Definition of hikikomori in English:

hikikomori

noun

  • 1[mass noun] (in Japan) the abnormal avoidance of social contact, typically by adolescent males.

    • ‘Teenagers labeled hikikomori, will sometimes hole themselves up in their rooms for months with no social contact.’
    • ‘He calls it hikikomori, a coined-term for ' social withdrawal ', and has painted a portrait of the hikikomori-youth which mirrors the term ' couch-potato '.’
    • ‘The decision is difficult, given that he the hikikomori is a profoundly circular and fantastic concept.’
    • ‘Naoki Ogi, head of the private Centre for Clinical Research on School Development, in western Tokyo, estimates that as many as 800,000 people across Japan are victims of hikikomori.’
    • ‘Susumu Ito is one of those who has to live with hikikomori on a daily basis.’
    • ‘Western psychologists compare hikikomori with social anxiety and agoraphobia, a fear of open places.’
    • ‘Tamaki Saito, the psychiatrist who coined the term hikikomori believes there are more than a million cases.’
    • ‘There's another intriguing documentary in the BBC's Correspondent series on Sunday: Japan: The Missing Million about hikikomori: a million Japanese boys who won't come out of their rooms.’
    • ‘Known in Japan as ' hikikomori ', or social withdrawal, it is a problem that has confused and confounded a country in which family ties are the bed-rock of society.’
    • ‘For now, Eastern and Western psychologists agree only that hikikomori is unique to Japan and has serious ramifications for both generations.’
    • ‘The very idea of the hikikomori is profoundly circular.’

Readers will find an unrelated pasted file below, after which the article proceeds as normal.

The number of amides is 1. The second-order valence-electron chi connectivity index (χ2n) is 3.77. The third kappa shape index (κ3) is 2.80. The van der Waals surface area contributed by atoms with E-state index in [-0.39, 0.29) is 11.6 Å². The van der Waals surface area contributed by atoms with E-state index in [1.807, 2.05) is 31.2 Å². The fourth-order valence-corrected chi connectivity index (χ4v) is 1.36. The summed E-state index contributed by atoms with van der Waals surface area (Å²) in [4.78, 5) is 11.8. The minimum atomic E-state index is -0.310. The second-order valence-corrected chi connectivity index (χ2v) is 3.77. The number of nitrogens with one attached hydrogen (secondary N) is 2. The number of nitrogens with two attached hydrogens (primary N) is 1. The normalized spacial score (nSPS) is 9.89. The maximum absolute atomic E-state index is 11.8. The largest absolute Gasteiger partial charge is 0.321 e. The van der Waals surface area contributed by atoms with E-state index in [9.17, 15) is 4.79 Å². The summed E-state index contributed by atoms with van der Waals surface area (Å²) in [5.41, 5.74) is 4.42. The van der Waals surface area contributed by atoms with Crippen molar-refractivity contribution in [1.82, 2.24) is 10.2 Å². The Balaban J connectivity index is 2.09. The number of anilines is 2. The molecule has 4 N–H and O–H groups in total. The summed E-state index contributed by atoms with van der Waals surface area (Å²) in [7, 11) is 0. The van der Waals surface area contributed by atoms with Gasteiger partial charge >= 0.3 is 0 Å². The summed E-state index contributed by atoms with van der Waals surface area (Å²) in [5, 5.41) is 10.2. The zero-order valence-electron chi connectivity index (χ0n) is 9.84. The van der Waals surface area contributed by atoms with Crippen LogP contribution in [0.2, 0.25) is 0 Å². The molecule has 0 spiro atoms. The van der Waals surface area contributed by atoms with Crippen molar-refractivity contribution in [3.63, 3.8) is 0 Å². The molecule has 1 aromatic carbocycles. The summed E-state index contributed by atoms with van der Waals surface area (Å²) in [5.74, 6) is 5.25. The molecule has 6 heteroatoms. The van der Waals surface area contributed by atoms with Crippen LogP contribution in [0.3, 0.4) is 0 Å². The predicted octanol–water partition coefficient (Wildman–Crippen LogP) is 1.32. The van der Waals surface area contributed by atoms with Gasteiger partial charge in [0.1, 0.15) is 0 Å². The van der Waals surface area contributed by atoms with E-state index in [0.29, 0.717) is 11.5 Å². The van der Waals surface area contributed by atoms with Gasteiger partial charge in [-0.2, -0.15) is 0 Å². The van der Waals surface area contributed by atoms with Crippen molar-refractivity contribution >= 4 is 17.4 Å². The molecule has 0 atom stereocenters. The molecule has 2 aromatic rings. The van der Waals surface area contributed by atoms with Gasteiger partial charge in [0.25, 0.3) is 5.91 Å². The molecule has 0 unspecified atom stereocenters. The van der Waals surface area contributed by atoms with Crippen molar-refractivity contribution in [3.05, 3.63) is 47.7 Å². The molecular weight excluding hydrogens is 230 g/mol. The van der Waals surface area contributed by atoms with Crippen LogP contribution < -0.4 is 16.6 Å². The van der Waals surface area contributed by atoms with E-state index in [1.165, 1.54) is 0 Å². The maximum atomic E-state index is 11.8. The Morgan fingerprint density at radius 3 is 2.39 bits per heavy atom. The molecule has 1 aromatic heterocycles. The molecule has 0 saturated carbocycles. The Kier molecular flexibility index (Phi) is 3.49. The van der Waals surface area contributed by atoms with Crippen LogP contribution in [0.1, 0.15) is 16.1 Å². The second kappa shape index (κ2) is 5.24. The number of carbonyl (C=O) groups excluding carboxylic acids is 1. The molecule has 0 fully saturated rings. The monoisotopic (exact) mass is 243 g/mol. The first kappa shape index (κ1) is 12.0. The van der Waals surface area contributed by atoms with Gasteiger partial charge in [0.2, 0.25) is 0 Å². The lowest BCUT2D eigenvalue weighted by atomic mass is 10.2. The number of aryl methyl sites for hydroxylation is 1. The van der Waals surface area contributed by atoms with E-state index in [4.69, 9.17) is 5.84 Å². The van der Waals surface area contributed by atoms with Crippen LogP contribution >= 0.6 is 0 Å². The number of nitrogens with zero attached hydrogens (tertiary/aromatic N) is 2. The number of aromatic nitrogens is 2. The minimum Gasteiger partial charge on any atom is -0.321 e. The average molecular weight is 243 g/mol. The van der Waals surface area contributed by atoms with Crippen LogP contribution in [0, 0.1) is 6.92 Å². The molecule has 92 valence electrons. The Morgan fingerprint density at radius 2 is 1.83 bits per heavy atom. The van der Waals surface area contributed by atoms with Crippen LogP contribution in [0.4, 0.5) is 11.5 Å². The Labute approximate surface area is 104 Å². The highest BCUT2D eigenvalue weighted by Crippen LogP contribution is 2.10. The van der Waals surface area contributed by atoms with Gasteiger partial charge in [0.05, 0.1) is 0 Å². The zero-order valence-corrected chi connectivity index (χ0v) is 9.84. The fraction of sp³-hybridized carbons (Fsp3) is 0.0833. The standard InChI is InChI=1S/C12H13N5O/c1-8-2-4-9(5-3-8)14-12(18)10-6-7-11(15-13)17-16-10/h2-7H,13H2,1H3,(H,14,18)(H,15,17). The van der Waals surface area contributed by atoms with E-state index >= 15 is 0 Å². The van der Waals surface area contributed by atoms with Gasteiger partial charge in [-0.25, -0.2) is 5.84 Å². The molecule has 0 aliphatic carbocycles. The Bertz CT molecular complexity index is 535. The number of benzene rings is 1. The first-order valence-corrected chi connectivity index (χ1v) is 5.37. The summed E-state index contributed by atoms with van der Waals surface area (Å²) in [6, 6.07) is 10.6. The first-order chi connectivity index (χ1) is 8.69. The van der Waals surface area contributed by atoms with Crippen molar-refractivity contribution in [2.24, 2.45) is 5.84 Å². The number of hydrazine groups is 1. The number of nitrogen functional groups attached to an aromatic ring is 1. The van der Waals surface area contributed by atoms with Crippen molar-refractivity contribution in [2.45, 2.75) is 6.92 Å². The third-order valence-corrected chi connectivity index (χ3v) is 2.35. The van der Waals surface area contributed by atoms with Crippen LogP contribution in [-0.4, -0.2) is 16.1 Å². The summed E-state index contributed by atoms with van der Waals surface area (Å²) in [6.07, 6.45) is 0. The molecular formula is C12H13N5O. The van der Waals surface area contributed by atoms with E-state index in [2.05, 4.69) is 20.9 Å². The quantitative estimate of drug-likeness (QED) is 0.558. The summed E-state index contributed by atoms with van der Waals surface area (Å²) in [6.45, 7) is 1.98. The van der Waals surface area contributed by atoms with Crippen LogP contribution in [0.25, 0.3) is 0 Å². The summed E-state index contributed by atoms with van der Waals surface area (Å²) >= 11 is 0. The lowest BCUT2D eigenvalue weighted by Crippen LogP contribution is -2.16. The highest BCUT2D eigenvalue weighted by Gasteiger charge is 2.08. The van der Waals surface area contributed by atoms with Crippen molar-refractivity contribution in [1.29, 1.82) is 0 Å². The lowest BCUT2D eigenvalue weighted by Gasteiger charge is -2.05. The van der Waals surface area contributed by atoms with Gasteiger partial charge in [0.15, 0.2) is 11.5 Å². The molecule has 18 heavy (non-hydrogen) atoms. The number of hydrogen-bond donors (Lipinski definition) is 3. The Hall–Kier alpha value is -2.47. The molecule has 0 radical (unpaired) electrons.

• ‘Some 40 percent of hikikomori are below the age of 21.’
    • ‘Visible in news reports and conjured in fans ' feverish minds, the hikikomori is now spectacle, exactly what he can't imagine.’
    • ‘Most consider hikikomori a problem within the family, rather than a psychological illness.’
    • ‘Japan's health ministry classifies hikikomori as a social phenomenon rather than a disease and victims also display symptoms of insomnia, obsessive-compulsive disorders, agoraphobia and persecution complexes.’
    • ‘Shutting Themselves In by Maggie Jones, about the agoraphobic Japanese hikikomori syndrome.’
    • ‘Yuichi Hattori, M.A., a psychologist currently treating 18 patients with the disorder, believes that hikikomori is caused by emotionally neglectful parenting.’
    • ‘The film certainly treads familiar waters, adding horror thrills to that increasingly significant social problem of the hikikomori (acute social withdrawal), but the cast is good enough.’
    • ‘Be sure to look at the viewer comments section where numerous respondents challenged the BBC claim that hikikomori was a peculiarly Japanese phenomenon.’
    • ‘A syndrome known as hikikomori, in which the outside world is shunned, is wreaking havoc on young people in Japan, a country known for its communal values.’
    1. 1.1[count noun] A person who avoids social contact.
      • ‘Recounting his own experience, he said: "It's difficult to say when my son first began to be a hikikomori.’
      • ‘While most hikikomori sufferers are merely anti-social, the condition has led to a number of violent crimes.’
      • ‘Indeed, it is both haven and trap for the client, who describes himself as a hikikomori (extreme recluse).’
      • ‘A 17-year-old hikikomori sufferer killed a passenger after leaving his self-imposed exile and hijacking a bus.’
      recluse, introvert, lone wolf, hermit, solitary, misanthrope, outsider
      View synonyms

Origin

Japanese, literally staying indoors, (social) withdrawal.

Pronunciation:

hikikomori

/hɪˌkɪkə(ʊ)ˈmɔːri/